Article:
Time to reflect: 2015 Budget looms in the UK

Iona Joy, head of the charities team at New Philanthropy Capital, reflects on the coalition's mixed track record in serving the UK's charity and social enterprise sector. She explores the good investment readiness initiatives, the bad news that more and more cuts have put further strain on the sector and the rather ugly ministerial mystery.

The budget is looming. Next Wednesday the chancellor will stand up to deliver his fifth budget speech, the final of this parliament.

If this were earlier in the election cycle, I might harbour some optimism about what the speech could hold for the worlds of social investment and the charity sector. But this budget falls just before the election, so any promises will be in tatters if a different party stands at the dispatch box in a couple of months. 

So it feels like a good time to review the coalition’s past record, and make a case for finishing unfinished business regardless of the party that wins in May. 

George OsborneGeorge Osborne. Photo credit: Lee Davy

Some of the most recent developments have been pretty positive. The very popular Cabinet Office’s Impact Readiness Fund tells us something important about the appetite among charities and social enterprises for collecting evidence about how they work and what they achieve (especially if this helps them compete for contracts or obtain social investment). 

The Fund attracted £7.5m of applications to a pot of just £1.5m, all put together in very short order. This fund complements other capacity building funds such as the Investment and Contract Readiness Fund and Big Potential, both of which focus on getting charities and social enterprises more business-ready. 

It fills a gap in support for which NPC has long argued—to help charities and social enterprises build capacity in evaluating how they work and learn to work even better. 

At its best, improved measurement of this sort will help voluntary sector organisations identify the social value they offer, and win more contracts off the back of that. 

And if this is what happens, further funds from the Cabinet Office to improve impact measurement would strengthen the sector further. Any announcement to this effect would be extremely welcome.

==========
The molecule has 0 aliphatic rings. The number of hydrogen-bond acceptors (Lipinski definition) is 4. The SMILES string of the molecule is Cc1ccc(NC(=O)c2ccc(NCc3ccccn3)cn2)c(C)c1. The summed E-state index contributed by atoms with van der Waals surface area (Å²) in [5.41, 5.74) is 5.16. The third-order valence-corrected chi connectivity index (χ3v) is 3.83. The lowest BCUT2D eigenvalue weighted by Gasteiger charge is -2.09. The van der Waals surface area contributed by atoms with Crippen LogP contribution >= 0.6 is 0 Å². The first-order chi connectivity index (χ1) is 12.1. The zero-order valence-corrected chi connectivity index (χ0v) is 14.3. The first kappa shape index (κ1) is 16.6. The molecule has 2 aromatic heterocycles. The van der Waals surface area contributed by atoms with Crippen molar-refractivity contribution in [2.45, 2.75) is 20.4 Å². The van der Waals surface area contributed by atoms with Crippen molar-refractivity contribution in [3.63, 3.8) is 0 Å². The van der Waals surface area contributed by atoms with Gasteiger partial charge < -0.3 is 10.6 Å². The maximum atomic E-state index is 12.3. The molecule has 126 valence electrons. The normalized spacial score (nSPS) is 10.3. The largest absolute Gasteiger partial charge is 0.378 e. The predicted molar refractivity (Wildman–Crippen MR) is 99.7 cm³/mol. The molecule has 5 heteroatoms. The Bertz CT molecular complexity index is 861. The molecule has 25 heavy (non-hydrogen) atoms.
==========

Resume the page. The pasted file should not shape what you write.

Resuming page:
As an Impact Readiness Fund-approved provider, I must declare an interest—of course NPC wants more work. Not for gratuitous expansion, but because so many charities have come to us for help yet lacked funds and software needed to set up good measurement systems. 

Data: the key to a commissioning revolution?

Opening up government data – appropriately anonymised and regulated, of course – can also help charities show their impact, and the Ministry of Justice’s Data Lab work shows how that might happen. 

Designed with NPC, the Data Lab allows charities working with offenders to access data on the impact they are having in reducing re-offending in a simple, easy-to-use way. In our manifesto earlier this year, we called for this sort of initiative to be rolled-out in every Whitehall department. It has the potential to revolutionise the way government and charities pool resources in the interests of some of the most vulnerable.

By now you are probably detecting a theme, or even an obsession: with evidence, data, and impact measurement. But there’s another side to this. If charities are able to provide better evidence of their impact on the ground, then surely it’s fair to ask when they will finally be made more welcome at the commissioning table?

2012’s Social Value Act was an attempt to codify a commissioning process, which would take into consideration the social value brought by providers when deciding on bids to provide services. 

This was extremely welcome, but last month’s review of the Act showed up the bumps in the road. It found that commissioners didn’t always have a robust sense of what ‘social value’ involved, and it recommended new work to clarify this (a further declaration of interest: NPC manages the project suggested to lead this work). Evidently the intent behind the Act is right, but the execution is still flawed.

The minister mystery and constant cuts

The Coalition has done a lot to put social investment on the map. Finalising the creation of Big Society Capital (BSC) has lent considerable financial muscle to its development as a credible source of funding for investment. 

Its existence is, overall, good for the sector, so long as it can successfully balance requirements to make a financial return with the social side of its mission.

But forgive me if I’m looking for a bit of last-minute redemption. Not everything has gone well. The churn of civil society ministers has been unhelpful, for example—to this day I’m unclear why Nick Hurd had to leave a post he understood so well, and to which he was so committed.

And even while some creative thinking has gone into boosting social investment markets, charities will continue to struggle if cuts across central and local government leave them unable to innovate and grow.

Loss of revenue in the sector—which the most up-to-date estimates from NCVO place at well over £1bn—is a substantial threat to the best of its work.

I doubt there’ll be many rabbits pulled out the chancellor’s hat this week. But he will talk about the need to grow the economy. Indeed, he’ll probably talk of little else. I just hope this corner of the charity sector is included in his thinking.


Photo credit: Ales Krivec